Forget the forest, it's all in the trees
fMRI studies of language are typically done by group analysis, meaning that researchers test 10, 20 or even 50 subjects, then average data together onto a common brain space to search for regions that are active across brains.
But Fedorenko says this is not an ideal way to do things, mainly because the fine-grained anatomical differences between brains can cause data "smearing," making it look as if one region is active in two different tasks when in reality, the tasks activate two neighboring but not overlapping regions in each individual subject.
By way of analogy, she says, imagine taking pictures of 10 people's faces and overlaying them, one on top of another, to achieve some sort of average face. While the resulting image would certainly look like a face, when you compared it back to the original pictures, it would not line up perfectly with any of them. That's because there is natural variation in our features the size of our foreheads, the width of our noses, the distance between our eyes.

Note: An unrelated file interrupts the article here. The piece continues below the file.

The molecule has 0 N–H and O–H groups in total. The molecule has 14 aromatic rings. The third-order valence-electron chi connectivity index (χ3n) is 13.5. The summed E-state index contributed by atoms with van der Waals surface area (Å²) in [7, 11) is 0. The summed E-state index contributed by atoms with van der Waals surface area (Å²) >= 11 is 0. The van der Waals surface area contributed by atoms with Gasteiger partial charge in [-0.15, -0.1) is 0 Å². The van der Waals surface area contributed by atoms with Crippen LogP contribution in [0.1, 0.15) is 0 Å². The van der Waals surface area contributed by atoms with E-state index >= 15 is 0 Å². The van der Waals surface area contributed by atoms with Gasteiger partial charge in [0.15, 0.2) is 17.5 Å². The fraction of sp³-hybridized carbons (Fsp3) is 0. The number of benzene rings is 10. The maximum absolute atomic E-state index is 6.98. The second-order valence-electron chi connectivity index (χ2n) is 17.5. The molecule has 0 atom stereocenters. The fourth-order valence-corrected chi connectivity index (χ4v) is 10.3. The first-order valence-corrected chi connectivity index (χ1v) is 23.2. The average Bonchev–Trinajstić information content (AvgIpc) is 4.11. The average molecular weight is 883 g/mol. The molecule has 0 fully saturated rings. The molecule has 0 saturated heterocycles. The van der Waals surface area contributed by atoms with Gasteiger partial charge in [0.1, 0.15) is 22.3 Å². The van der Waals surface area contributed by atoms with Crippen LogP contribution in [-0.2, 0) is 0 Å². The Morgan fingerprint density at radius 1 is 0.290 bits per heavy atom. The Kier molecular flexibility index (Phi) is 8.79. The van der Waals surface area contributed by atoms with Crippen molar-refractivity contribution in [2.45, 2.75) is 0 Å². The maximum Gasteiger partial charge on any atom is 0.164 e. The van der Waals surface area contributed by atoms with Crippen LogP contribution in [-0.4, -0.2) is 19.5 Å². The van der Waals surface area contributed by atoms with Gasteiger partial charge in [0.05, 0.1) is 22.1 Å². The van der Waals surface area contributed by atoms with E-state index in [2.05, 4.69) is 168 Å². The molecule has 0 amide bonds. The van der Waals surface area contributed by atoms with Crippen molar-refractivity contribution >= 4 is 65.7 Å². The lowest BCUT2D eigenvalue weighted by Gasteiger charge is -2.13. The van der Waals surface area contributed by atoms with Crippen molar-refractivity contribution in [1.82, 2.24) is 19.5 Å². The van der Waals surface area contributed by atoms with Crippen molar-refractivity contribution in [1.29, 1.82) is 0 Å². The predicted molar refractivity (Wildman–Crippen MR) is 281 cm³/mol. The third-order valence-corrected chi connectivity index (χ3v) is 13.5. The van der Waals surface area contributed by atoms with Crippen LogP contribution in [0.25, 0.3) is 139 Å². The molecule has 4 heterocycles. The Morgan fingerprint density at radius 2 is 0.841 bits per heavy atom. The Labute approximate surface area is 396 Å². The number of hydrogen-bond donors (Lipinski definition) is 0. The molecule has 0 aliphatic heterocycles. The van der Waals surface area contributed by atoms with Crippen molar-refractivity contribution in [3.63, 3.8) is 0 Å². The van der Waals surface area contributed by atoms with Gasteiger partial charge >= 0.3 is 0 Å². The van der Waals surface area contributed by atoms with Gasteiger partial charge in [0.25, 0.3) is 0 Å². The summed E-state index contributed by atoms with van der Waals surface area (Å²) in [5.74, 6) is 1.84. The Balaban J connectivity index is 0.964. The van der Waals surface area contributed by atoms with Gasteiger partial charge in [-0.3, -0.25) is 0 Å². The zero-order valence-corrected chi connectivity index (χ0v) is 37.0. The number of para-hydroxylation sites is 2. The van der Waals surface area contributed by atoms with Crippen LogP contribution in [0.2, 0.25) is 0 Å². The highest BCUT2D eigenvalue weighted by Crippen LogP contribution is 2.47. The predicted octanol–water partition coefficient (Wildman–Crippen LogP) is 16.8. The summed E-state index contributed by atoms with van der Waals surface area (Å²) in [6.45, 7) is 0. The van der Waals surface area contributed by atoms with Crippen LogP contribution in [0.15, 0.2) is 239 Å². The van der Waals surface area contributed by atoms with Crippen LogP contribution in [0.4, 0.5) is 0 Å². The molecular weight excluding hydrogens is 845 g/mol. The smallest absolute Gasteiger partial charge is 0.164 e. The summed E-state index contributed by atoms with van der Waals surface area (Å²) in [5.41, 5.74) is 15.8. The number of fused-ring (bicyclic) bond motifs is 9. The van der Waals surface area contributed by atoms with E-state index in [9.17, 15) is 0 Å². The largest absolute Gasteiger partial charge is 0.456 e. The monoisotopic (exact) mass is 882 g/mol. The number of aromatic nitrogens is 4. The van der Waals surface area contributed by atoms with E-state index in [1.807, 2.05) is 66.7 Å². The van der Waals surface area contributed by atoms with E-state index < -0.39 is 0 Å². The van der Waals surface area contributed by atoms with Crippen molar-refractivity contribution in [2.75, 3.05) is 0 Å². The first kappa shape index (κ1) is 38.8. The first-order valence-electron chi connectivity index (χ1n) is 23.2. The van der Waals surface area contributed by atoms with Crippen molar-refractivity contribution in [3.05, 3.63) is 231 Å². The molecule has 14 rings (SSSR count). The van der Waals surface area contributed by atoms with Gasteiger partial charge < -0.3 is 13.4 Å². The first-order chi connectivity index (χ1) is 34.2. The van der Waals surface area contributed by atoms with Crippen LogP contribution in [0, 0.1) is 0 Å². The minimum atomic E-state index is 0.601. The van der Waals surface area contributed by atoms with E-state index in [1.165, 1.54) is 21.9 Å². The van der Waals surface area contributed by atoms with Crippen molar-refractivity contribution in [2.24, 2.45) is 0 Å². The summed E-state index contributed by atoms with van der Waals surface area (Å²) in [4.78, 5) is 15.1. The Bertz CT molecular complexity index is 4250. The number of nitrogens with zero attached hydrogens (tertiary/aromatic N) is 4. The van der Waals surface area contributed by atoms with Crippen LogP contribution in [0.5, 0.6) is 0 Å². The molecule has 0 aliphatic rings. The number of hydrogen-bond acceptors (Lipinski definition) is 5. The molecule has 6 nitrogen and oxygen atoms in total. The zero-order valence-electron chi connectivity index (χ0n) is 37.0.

It's the same way for brains. "Brains are different in their folding patterns, and where exactly the different functional areas fall relative to these patterns," Fedorenko says. "The general layout is similar, but there isn't fine-grained matching." So, she says, analyzing data by "aligning brains in some common space is just never going to be quite right."
Ideally, then, data would be analyzed for each subject individually; that is, patterns of activity in one brain would only ever be compared to patterns of activity from that same brain. To do this, the researchers spend the first 10 to 15 minutes of each fMRI scan having
|Contact: Caroline McCall|
Massachusetts Institute of Technology